Lassina Coulibaly & Yan Kadi Faso- Soundjata
Another week, another city rocked by violence. This time its the turn of Burkina Faso’s capital Ouagadougou, suffering its first major attack from al-Qaeda affiliated group AQIM. Much has been made of Burkina Faso’s place in the global picture of violence and instability, with some pointing to tragedies that occurred simultaneously, though seemingly unrelated directly, while many others have inspected the aftermath looking for clues to shed light onto al-Qaeda’s strategic positioning and organisational health more generally. Though it is worth pointing out that in their own terms this latest attack was merely ‘drop in the sea of global jihad.’ Trouble has been brewing in Burkina Faso for a while, but it is only now that people have considered it to be firmly in the ‘terrorised’ club of countries around the world.
Across the border – and indeed at the border – with neighbouring Mali the security situation continues to be a challenge. With Burkina Faso to the south and east and a peace deal with the Tuareg-led coalition in the northern regions still unobtainable Mali is currently dealing with militant groups on at least two different fronts. Therefore, the recent announcement that Mali and Burkina Faso were to collaborate on matters relating to the ‘fight against terrorism‘ are welcome though details remain unclear. It is certain that Burkina Faso, like Mali before it, could well be in the scrap of its life. With its first Presidential elections in decades happening only last November, with a failed coup by a section of its elite in the interim, Burkina Faso’s political, civil and military systems are especially vulnerable at present. The vacuum left by years of authoritarian governance is already being exploited, a uncharted bay in the ‘sea of global jihad’. Its almost enough to make Mali look like the stable partner within the arrangement. It will be interesting to see how Mali’s relationship with its neighbour develops and whether a full-blow crisis, similar to that seen in Mali in 2012, ever emerges.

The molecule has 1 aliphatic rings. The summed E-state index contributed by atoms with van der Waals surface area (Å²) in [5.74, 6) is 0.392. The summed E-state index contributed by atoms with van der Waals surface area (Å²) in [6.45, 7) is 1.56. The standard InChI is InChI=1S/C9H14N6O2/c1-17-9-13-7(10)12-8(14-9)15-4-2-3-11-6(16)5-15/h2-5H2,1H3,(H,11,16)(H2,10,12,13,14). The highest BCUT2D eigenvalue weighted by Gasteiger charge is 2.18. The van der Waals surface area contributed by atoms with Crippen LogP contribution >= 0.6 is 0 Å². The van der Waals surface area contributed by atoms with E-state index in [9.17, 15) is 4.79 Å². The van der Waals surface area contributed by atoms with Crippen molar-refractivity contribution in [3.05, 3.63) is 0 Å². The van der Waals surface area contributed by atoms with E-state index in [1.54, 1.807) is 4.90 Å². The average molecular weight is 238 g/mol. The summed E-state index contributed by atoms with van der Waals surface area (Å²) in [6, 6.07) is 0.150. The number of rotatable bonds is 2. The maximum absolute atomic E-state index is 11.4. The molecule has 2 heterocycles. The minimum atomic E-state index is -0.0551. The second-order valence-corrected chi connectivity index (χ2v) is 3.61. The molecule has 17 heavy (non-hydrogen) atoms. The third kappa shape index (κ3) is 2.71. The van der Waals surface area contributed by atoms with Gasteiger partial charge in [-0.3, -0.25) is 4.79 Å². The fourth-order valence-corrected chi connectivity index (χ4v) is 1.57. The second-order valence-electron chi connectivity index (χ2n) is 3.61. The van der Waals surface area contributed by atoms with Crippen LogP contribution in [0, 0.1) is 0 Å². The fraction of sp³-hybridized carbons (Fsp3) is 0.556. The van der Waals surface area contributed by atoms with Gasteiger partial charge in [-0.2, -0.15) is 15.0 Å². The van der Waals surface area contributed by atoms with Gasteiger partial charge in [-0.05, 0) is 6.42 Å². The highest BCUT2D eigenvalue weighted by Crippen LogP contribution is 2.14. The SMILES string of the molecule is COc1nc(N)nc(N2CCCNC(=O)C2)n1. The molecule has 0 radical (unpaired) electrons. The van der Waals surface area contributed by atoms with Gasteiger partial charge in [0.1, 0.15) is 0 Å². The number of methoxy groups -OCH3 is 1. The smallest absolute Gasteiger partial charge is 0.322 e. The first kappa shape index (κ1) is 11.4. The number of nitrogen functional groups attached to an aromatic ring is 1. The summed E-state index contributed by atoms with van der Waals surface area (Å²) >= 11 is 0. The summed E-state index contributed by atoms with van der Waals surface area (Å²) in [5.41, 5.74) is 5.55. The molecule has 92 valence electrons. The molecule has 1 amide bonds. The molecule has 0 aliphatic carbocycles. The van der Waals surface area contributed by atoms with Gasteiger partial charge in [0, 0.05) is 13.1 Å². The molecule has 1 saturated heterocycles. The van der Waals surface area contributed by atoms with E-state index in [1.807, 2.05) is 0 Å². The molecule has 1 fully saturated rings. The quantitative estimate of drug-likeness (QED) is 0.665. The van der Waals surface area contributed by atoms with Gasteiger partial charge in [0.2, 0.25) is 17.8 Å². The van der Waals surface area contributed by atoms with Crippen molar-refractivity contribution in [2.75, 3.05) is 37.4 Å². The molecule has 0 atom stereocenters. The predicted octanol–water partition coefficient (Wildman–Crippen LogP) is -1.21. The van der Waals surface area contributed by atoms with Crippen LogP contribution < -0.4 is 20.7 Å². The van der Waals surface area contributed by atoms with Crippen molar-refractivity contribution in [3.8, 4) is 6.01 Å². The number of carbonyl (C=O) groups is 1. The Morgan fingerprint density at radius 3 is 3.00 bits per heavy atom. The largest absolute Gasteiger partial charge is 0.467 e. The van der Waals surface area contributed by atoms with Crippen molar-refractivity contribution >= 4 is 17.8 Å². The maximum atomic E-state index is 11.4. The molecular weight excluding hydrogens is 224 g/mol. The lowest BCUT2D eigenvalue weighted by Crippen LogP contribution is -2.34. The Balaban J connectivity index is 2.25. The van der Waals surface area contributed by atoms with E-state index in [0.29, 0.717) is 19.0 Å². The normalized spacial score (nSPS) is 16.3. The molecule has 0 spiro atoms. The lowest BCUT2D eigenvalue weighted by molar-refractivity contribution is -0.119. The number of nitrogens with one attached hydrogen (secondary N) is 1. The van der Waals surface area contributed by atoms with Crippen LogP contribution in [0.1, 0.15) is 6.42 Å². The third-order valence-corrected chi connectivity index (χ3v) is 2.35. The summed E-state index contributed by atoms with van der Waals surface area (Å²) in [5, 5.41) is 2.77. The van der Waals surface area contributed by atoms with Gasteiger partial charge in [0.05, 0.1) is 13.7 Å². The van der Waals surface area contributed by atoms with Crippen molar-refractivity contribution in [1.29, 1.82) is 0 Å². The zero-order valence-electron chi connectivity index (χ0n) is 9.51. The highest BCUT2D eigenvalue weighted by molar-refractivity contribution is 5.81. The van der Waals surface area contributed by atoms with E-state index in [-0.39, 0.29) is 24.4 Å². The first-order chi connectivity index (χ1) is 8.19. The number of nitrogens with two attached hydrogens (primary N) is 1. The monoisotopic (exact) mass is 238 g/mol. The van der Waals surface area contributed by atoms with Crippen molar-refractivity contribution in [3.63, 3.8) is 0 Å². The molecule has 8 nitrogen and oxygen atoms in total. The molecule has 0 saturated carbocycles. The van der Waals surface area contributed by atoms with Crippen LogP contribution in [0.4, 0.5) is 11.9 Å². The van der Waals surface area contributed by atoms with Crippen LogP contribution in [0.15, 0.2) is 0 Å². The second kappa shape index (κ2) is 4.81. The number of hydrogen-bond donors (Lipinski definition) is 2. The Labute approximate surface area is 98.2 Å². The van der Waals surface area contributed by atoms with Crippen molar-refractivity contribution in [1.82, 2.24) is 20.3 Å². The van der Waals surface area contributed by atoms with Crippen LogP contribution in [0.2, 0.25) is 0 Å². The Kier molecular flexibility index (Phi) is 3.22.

Mali and Burkina Faso’s neighbourly relations go back much further than the past few weeks. Its peoples were once joined in the grand Malian Empire of the middle ages, the topic of this week’s Song of the Week being a legendary tale from that time. The song is composed and performed by Lassina Coulibaly who hails from both Mali and Burkina Faso along with many other, predominantly Malian, African musicians – the Yan Kadi Faso band. Together they produced an entire album of beautiful arrangements, with the kora and djembe putting in particularly delightful performances. With an entire album to explore – entitled “Musiques Du Burkina Faso & Du Mali” – the music has the space to captures a huge range of different West African cultures such as the Bambara, Dioula, Gouin, Maninka, Fulani, and Samoro peoples.
For this week, and likely for a little while longer, Mali and Burkina Faso will be countries joined in misery. Yet for centuries, past and future, their peoples are engaged in the production of the purest joy.
Sam Garbett is Public Affairs Coordinator for the Mali Development Group – www.malidg.org.uk.
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